Despite the setback this past Sunday at home against the Denver Broncos, the Jets have already asserted themselves as AFC contenders in the wake of their back-to-back wins on the road over the New England Patriots and Tennessee Titans. In the process, they have also turned heads concerning the process of team-building in the modern NFL.
The conventional wisdom is that prosperity will come to those who draft well, play those players early, then sign the best of the bunch to long-term contract extensions. After all, the thought process follows, you simply cannot buy a championship in the NFL. Just ask Redskins owner Dan Snyder, right? Well, as the Jets have demonstrated so far this year, it seems pretty clear that you at least might be able to buy yourselves a division title. After that, who knows?
When seemingly every team this offseason avoided the urge to use up all of its available cap room or to dole out large amounts of guaranteed money, the Jets went in the opposite direction, spending money like a teenage girl with her dad's credit card. With other teams showing restraint, the Jets handed our signing bonuses like they had money to burn. The Jets were both privately and publicly criticized for their free-spending ways. But then a funny thing happened; every single move paid off.
Jets general manager Mike Tannenbaum and head coach Eric Mangini had a plan and they acted on it. Though some will assert the moves were made out of desperation to improve the roster to the point where the Jets could compete for a playoff spot and save Tannenbaum and Mangini's jobs, you can't argue with the results. Guaranteed money in excess of $20 million was given to Kris Jenkins, Alan Faneca, and Calvin Pace, while Damien Woody had to settle for only $10 million in guarantees.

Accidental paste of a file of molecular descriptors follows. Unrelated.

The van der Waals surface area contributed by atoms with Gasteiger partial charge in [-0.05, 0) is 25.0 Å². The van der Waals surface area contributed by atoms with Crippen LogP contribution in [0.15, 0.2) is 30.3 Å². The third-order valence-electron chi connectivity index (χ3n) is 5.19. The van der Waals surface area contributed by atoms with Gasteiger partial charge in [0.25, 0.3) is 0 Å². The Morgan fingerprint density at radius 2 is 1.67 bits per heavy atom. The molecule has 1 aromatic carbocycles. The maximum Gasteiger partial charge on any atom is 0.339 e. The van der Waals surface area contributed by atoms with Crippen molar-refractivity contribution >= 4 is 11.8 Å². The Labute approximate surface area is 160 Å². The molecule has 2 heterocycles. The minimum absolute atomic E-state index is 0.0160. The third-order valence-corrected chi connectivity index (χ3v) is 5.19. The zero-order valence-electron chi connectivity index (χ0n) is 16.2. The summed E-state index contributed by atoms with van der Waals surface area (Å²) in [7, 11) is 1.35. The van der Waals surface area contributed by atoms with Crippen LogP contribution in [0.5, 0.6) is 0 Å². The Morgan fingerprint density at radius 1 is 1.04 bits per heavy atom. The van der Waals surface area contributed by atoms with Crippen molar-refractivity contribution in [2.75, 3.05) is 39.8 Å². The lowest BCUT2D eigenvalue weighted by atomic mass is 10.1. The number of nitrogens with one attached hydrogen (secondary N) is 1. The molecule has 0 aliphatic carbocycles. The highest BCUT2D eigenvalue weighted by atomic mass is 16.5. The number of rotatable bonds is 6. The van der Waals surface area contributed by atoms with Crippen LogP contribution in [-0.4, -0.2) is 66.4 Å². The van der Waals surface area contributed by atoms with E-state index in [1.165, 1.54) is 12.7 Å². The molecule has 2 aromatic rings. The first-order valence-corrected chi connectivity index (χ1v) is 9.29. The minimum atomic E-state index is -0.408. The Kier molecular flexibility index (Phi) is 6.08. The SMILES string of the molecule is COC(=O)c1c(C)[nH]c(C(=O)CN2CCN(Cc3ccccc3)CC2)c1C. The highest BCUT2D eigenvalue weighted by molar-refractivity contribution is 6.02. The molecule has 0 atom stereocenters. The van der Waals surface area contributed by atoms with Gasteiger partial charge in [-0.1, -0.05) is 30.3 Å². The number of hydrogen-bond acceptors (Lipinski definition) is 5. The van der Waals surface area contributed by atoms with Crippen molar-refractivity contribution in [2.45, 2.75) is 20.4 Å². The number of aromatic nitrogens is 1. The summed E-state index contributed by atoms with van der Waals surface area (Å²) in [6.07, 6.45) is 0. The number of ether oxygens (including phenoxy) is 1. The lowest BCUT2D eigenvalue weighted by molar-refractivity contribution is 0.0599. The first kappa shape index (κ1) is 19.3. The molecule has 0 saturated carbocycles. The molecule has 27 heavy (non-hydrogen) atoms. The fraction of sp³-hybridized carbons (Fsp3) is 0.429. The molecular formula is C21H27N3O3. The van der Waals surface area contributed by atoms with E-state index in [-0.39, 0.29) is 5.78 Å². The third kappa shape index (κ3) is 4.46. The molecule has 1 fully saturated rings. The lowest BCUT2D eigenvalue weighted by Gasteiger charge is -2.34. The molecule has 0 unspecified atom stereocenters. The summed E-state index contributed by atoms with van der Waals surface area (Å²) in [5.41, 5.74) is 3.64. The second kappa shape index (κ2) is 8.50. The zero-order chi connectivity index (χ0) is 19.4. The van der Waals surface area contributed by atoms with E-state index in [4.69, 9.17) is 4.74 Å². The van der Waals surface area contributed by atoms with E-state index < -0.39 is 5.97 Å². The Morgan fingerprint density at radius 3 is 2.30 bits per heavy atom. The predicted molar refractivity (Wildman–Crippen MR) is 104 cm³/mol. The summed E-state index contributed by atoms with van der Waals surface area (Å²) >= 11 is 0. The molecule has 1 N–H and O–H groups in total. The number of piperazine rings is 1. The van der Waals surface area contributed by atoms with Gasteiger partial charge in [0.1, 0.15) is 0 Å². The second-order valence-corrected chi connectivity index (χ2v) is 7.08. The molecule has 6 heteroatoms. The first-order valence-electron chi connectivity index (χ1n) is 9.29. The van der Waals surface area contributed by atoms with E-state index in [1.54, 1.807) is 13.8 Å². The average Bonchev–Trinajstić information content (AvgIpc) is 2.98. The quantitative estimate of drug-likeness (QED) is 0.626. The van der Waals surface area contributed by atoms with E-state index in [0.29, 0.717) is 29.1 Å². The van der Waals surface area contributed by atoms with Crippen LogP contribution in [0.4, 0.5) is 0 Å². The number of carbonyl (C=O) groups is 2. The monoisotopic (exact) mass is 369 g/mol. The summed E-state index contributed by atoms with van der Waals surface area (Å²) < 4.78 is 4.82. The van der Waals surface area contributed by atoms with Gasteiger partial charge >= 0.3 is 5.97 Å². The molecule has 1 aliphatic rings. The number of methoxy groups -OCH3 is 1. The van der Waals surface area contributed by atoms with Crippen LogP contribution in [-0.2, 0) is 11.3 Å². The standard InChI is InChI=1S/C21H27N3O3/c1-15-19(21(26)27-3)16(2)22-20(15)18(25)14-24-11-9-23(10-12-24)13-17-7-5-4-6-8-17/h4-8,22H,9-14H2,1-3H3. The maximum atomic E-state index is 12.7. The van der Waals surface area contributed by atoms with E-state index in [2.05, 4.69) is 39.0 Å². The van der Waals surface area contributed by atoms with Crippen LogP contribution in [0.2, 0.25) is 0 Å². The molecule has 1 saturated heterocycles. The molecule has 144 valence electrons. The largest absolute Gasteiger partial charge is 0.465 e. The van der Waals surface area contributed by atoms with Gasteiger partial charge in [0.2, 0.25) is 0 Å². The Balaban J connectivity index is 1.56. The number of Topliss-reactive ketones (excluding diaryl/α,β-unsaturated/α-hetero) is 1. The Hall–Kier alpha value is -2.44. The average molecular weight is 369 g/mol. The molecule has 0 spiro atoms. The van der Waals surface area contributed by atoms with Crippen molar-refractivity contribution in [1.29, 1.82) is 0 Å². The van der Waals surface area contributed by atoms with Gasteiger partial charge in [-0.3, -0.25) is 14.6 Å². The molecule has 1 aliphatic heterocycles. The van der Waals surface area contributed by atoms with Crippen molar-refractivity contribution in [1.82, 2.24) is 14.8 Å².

All Jenkins has done so far is prove he may be the best interior lineman in the NFL. Albert Haynesworth and Shaun Rogers have been fantastic as well, but Jenkins has completely fortified the Jets run defense while providing a surprising amount of pressure in the passing game, often beating double teams to wreak havoc in the backfield and make big plays.
I thought the move to give that kind of money to a chronically overweight, underachieving, injury-prone player whose effort in the past has been questioned was a poor move. I mean, are you really going to give a player like that his last contract, a big payday at that, and expect him to be motivated? Yet Jenkins has proven it every week so far and his dominance has raised the play and confidence level of the entire defense.
Time will tell how long Jenkins can sustain this level of play, because you still have to think at some point the newness will wear off and he will revert to being fat and happy, pun absolutely intended.
Faneca has meant almost as much to the offense as Jenkins has to the defense. Though I still think paying a left guard $8 million a year is excessive, no matter how well he plays, Faneca has brought a different mindset to the Jets offensive line. He plays remarkably hard for a player of his age and pedigree and it has rubbed off on his fellow linemates.